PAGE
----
“Prometheus” is a science fiction spectacle of magnanimous proportions. Viewed in IMAX 3D, the film is a visual feast that is jaw dropping. The detail and scope that Scott delivers is unimaginable and must be seen to be believed. The cast of the film is top notch. Michael Fassbender (“X-Men: First Class”) plays David, and gives a fascinating performance, almost completely devoid of emotion. Noomi Rapace plays the lead character of Dr. Elizabeth Shaw. While Rapace may not be known to many American audiences, she is a talented Swedish actress who is spellbinding, giving one of the best performances of the year. Charlize Theron and Guy Pearce are also excellent in supporting roles.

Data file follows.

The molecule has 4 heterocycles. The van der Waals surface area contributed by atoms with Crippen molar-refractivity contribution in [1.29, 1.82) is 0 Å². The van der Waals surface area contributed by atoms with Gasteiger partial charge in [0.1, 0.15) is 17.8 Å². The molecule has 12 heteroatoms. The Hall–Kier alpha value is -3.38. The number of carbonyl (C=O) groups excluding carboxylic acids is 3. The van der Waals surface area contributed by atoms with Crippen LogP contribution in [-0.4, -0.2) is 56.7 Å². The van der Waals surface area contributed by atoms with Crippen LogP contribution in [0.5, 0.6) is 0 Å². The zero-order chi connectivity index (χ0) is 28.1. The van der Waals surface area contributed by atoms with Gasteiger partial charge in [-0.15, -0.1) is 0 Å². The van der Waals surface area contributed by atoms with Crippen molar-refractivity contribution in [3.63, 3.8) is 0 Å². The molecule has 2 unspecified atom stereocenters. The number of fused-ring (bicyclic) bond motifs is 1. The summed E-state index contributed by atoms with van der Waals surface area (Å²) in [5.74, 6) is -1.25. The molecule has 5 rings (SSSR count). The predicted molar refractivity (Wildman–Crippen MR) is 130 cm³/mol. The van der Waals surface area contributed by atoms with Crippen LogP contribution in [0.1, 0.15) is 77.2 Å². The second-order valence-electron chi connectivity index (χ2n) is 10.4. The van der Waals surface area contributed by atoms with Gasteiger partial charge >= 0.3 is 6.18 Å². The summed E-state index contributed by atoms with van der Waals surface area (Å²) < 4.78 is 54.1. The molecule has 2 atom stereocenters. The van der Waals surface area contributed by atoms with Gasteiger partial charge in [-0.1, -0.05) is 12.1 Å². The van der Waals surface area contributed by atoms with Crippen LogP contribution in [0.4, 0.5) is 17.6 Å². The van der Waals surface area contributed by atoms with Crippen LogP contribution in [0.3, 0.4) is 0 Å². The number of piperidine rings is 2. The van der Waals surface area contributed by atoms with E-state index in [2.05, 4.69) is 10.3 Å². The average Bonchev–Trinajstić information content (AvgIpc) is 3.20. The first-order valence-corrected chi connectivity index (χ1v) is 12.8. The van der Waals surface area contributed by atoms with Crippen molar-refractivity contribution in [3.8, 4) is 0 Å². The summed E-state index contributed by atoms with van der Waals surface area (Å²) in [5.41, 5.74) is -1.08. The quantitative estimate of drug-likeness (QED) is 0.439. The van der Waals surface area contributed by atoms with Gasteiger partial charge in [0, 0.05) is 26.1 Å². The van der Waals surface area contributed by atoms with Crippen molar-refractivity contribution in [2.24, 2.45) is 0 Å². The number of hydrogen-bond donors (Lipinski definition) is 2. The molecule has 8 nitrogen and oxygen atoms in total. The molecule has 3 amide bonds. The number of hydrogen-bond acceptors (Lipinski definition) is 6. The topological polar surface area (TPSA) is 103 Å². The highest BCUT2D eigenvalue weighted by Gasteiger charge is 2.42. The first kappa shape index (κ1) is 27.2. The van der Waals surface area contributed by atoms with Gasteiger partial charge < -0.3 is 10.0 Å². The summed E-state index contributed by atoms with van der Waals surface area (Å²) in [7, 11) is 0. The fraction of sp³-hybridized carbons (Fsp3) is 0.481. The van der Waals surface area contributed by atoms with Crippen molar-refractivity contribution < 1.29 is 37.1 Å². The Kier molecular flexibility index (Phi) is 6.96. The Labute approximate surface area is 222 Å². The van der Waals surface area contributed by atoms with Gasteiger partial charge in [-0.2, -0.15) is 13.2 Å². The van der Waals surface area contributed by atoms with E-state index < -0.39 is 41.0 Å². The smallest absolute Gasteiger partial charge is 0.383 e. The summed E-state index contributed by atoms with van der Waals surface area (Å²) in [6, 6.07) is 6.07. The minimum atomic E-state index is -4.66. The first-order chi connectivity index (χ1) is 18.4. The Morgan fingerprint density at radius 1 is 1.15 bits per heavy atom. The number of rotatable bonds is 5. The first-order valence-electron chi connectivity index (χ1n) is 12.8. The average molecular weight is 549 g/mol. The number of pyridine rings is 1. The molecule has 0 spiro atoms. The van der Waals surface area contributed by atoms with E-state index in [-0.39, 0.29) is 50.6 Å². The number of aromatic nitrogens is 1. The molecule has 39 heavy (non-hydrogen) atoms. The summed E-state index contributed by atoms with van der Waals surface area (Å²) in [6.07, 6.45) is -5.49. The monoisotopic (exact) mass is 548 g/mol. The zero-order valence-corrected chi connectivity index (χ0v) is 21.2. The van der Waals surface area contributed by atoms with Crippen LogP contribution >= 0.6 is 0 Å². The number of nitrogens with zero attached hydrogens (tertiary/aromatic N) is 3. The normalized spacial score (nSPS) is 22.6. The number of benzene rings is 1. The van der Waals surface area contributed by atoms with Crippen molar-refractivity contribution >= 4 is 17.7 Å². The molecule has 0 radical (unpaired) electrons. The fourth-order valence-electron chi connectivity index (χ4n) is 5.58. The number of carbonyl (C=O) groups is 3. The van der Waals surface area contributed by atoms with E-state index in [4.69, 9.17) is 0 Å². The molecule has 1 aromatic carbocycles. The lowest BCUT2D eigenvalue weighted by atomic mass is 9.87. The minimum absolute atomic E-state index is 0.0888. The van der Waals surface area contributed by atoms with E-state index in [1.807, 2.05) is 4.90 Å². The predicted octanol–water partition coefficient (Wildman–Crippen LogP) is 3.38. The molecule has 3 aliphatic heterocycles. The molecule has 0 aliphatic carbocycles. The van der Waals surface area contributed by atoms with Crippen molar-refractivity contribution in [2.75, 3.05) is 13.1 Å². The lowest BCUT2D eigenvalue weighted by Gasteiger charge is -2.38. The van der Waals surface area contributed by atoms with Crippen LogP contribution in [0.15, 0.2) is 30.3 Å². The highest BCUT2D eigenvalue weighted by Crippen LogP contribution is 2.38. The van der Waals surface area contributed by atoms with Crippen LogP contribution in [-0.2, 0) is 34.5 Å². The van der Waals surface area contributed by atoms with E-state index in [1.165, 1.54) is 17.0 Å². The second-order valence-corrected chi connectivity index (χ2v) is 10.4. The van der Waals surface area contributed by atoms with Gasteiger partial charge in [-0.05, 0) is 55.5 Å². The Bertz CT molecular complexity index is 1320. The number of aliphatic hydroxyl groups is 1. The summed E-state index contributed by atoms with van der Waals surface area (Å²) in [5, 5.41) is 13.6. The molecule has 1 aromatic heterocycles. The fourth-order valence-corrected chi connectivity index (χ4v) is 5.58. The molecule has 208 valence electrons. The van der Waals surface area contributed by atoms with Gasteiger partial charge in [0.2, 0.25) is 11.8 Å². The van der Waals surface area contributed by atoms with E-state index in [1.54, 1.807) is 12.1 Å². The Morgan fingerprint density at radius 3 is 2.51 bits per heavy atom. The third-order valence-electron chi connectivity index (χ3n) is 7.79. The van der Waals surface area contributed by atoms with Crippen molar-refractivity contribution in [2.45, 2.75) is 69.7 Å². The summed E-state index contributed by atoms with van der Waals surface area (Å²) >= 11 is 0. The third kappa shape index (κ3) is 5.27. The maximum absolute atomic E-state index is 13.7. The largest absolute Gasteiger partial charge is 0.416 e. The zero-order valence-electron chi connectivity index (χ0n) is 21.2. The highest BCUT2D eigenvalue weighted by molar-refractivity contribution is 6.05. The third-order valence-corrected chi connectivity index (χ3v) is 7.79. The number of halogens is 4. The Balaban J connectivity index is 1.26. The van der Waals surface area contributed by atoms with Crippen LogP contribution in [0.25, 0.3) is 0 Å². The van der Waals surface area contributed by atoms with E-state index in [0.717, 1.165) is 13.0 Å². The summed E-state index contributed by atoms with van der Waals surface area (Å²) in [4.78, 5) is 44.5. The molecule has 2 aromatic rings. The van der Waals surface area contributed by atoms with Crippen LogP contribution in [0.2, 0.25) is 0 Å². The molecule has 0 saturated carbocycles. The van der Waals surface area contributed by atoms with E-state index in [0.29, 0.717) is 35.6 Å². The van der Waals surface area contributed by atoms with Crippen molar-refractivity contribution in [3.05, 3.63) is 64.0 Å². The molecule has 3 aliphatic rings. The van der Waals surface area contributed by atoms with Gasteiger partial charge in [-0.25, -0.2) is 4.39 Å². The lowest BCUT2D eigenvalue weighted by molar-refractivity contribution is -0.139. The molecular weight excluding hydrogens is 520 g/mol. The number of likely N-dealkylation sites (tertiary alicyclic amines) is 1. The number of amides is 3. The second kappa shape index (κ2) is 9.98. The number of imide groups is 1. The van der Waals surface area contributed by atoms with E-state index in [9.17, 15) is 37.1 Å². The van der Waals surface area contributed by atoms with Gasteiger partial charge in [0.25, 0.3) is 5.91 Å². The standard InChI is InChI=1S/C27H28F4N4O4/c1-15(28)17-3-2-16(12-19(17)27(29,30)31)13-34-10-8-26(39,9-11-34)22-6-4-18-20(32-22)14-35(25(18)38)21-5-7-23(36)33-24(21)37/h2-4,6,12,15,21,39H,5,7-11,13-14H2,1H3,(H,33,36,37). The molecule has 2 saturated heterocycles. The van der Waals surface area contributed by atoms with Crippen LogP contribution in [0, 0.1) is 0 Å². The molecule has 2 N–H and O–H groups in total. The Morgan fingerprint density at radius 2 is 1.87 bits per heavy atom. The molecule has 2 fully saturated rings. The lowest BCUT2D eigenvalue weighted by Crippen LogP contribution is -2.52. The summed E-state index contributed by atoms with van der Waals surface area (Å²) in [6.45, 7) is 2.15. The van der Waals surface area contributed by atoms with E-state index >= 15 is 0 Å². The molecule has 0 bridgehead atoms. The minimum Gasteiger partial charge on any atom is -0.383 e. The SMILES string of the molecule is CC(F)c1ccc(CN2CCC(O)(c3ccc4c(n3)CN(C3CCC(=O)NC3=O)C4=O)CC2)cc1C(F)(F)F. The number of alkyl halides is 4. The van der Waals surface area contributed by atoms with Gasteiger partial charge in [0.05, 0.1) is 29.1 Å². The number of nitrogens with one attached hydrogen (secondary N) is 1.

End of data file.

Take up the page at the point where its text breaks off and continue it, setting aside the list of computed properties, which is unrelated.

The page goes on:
The content of “Prometheus” is what might be expected from an “Alien” prequel. The film is rated R and should not be viewed by children. It is a movie with great intensity. There are many frightening scenes that include killing, blood, and gore. There is one particular scene that includes stomach surgery on a patient who is still awake. There is no nudity in the film, although the women wear little clothing while they are in hyper sleep chambers. The language is actually tame for an R rated film, but does include one f-word, as well as several uses of God’s name and other mild profanities.